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This website is about Brazilian jiu jitsu (BJJ). I'm a black belt who started in 2006, teaching and training at Artemis BJJ in Bristol, UK. All content ©Can Sönmez

29 September 2014

29/09/2014 - Teaching | The Back | Turtle Wing Escape (Leg)

Teaching #202
Artemis BJJ (Bristol Sports Centre), Can Sönmez, Bristol, UK - 29/09/2014

Last time, we looked at escaping when they're attacking your turtle from the front. If they are moving to the side from behind you, then a different turtle escape comes into play. The idea is similar, but this time rather than blocking their hip with your arm, you're going to use your leg. Place your instep/shin by their opposite hip: it will be the near side hip for whichever side they're moving towards (i.e., if they're moving to your right, use your right leg to hook their opposite hip). Though you don't have to wait for them to move to your side, as you can move into this position if they're directly behind you too.

Once you have that foot in place, you have two options. The simple version is to swivel underneath, towards the side they're trying to reach, putting you right into a strong open guard. Your knee will already be in place to block them and provide some distance control, then you can back that up by framing your arms and bringing your other leg to bear. The more complex option is a bit higher risk, but you get higher potential reward.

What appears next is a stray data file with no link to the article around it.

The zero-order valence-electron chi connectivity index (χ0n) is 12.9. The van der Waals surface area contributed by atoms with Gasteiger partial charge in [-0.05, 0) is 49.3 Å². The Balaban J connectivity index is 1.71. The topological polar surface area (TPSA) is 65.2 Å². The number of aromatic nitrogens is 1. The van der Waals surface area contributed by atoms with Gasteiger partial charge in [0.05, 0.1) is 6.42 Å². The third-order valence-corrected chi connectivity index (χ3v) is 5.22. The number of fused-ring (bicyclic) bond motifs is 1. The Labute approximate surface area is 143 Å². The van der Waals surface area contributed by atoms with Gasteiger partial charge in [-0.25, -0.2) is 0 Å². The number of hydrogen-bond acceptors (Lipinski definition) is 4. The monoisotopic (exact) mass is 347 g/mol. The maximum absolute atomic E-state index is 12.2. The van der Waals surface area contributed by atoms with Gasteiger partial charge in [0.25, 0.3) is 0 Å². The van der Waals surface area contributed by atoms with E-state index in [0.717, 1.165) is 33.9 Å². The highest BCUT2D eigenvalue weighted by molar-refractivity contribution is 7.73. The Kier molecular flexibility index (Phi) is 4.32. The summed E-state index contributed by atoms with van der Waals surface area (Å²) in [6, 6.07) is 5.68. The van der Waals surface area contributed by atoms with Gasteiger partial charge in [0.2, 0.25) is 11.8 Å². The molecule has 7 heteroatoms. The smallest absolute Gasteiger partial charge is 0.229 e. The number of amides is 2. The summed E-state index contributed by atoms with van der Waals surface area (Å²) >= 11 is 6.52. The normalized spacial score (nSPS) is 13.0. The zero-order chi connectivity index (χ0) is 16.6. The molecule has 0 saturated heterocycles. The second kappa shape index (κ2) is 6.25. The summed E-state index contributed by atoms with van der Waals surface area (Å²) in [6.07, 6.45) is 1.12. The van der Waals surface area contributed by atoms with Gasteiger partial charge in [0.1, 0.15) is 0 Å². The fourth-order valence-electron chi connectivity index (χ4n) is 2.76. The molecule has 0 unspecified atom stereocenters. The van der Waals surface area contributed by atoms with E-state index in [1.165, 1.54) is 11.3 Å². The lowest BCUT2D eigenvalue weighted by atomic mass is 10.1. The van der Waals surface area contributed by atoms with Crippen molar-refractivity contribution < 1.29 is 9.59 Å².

This time, grab their trouser leg on the inside, reaching through your own legs (this is key: if you don't get that grip, they can avoid this technique fairly easily). You can then swing your non-hooking leg over the top, so swivelling in the other direction compared to the previous guard recovery. That ends up potentially putting them right into your triangle, but on the downside if you mess it up, they're now in a good spot to pass.

Teaching Notes: This one was a little trickier than the arm wing from last week, though the principle is much the same. I'm not sure which leg is best to grab on the second method: we experimented with both, but I'll keep playing with that. Although personally I still don't tend to use it as much when sparring, as I prefer the lazier strategy of waiting for an opening, then spinning into it.

Next time we go through turtle, I might teach a really basic class, showing how to stay tight, look for space and then exploit it (e.g., rolling over your shoulder, swivelling into half guard, etc). This will be the last class on the back for a while, as October starts on Wednesday, when the position of the month will be the mount. Should work well, as we started at our new second location in Kingswood on Thursday, where I'd be expecting most of the people there will be beginners. So, perfect time to review the basics of mount. :)

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